Joe Burrow 'as advertised' during Bengals virtual offseason program

Cincinnati Bengals quarterback Joe Burrow impressed head coach Zac Taylor during the Bengals' offseason program

Joe Burrow has received plenty of praise since his record-setting season at LSU. 

The 2019 Heisman Trophy winner impressed the Bengals during the pre-draft process and in their lone in-person meeting at the NFL Combine in February. 

Burrow's rookie season has been unique to say the least. Instead of in-person minicamps and OTA's, the 23-year-old has had to learn the playbook at his house in Athens, Ohio. Even though he hasn't set foot in team facilities, Burrow has made a great impression on his coaches. 

“He’s been great,” head coach Zac Taylor told SI's Albert Breer. “As advertised is the best way to put it. You can tell he spends a lot of time on his own being prepared with questions and he’s doing a great job taking ownership, which is important for a quarterback to do, and he’s doing everything he can to own this offense. Been really impressed with him, but not surprised.”

Burrow has also drawn praise from multiple teammates over the course of the offseason, even though he isn't working with them in person. 

The virtual offseason forced Taylor and the rest of the coaching staff to get creative in their approach. They had to get Burrow prepared for the season, even though they couldn't be on the field together. 

“We’d make a 20-play cutup, create a script off that cutup, and initially I’d just call a play out loud, so everybody could hear me," Taylor said. 

Burrow would repeat the play and call the cadence. Then, each player would go through their responsibilities.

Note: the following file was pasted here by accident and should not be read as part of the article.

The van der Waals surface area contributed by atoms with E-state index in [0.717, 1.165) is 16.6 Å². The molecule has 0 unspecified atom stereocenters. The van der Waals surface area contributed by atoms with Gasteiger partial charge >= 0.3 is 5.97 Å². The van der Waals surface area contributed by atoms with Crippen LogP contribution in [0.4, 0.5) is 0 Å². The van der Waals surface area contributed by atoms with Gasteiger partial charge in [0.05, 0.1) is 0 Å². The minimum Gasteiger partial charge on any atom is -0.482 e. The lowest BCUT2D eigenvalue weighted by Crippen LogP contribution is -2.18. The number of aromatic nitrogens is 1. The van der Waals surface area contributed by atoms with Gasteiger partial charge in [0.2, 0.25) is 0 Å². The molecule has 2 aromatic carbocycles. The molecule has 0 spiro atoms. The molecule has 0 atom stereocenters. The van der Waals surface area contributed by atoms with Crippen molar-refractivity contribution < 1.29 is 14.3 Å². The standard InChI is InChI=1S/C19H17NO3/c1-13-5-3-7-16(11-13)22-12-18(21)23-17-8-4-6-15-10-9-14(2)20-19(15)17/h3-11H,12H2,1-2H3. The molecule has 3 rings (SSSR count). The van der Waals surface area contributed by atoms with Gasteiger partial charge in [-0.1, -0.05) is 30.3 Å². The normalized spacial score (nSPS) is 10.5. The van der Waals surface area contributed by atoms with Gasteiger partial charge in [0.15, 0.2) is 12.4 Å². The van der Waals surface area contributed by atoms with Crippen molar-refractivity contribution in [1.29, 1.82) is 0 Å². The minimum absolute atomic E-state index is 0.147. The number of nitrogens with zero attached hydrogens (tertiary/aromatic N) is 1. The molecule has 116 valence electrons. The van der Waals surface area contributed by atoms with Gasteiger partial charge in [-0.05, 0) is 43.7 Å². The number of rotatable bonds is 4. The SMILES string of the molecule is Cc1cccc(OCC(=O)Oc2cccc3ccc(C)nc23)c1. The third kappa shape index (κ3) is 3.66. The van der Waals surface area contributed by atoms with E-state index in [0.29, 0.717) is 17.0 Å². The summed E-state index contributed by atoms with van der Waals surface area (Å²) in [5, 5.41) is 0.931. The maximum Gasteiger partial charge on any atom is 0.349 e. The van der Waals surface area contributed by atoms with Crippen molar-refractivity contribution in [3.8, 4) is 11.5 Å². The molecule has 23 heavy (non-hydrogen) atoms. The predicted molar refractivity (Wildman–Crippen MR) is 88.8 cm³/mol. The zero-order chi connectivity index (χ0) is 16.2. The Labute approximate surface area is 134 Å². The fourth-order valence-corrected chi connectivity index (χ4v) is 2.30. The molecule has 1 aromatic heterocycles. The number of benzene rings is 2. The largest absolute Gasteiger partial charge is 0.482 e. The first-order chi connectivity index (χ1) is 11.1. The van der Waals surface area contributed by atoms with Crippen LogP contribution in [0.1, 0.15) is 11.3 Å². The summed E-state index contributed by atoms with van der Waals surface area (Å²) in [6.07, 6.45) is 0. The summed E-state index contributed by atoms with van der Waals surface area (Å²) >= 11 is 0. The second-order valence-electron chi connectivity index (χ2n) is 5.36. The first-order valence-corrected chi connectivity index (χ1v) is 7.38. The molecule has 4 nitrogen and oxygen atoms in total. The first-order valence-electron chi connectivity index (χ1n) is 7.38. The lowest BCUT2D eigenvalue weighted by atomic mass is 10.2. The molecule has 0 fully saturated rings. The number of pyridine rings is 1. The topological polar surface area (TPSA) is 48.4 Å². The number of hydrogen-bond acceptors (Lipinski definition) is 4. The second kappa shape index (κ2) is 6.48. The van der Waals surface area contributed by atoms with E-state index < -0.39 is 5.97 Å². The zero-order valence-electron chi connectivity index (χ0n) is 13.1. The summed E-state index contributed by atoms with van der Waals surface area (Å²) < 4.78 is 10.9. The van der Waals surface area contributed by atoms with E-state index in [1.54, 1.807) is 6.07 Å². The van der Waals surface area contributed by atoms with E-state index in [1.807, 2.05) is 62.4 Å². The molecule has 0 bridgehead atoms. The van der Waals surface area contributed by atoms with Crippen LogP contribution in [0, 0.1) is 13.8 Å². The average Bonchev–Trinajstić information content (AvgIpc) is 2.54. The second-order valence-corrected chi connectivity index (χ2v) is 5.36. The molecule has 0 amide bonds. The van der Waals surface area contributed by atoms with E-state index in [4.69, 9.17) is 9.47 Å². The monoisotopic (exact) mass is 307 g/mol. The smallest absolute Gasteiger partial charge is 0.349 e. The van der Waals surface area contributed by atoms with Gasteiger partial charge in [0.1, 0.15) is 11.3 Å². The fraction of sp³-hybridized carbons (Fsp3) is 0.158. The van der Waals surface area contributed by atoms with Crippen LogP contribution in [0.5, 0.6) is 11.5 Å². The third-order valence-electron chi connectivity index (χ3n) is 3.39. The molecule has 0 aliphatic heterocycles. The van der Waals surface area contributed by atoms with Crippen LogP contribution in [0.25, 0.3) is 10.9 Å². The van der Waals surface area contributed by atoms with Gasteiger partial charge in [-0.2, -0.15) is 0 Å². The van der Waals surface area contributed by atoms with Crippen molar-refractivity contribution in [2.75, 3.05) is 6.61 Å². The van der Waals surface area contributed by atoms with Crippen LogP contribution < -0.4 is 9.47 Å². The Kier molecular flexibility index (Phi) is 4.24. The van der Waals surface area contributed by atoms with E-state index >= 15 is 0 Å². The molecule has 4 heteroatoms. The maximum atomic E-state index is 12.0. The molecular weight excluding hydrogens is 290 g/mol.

"‘O.K., center, Trey Hopkins, make the initial call here,'" Taylor continued. We’d be showing a clip from the end zone view, and he’d make his call, the appropriate linebacker. Then, ‘O.K., right tackle, who do you got? O.K., quarterback, any checks? No? O.K., call the cadence’

As Burrow's knowledge of the system grew, so did his responsibilities. Eventually Taylor muted his computer on Zoom, and FaceTimed Burrow. He’d give his rookie quarterback a play call. Burrow would listen to it and have to call it for his teammates like he would on the field. 

“If you have Philip Rivers, I don’t know that you’d have to do that,” Taylor said. “But for the guys, our center had never heard Joe Burrow call a cadence before. He needed to hear his voice, and I needed to hear it, so you could make the corrections that he can work on all summer."

The Bengals are a much different group than they were last season. The coaches and the players appear to be much more confident in their ability to have a successful year. 

"We were able to get a lot accomplished that way," Taylor said. "I feel really good coming out of it that we used every second they allotted us and got a lot of work done.”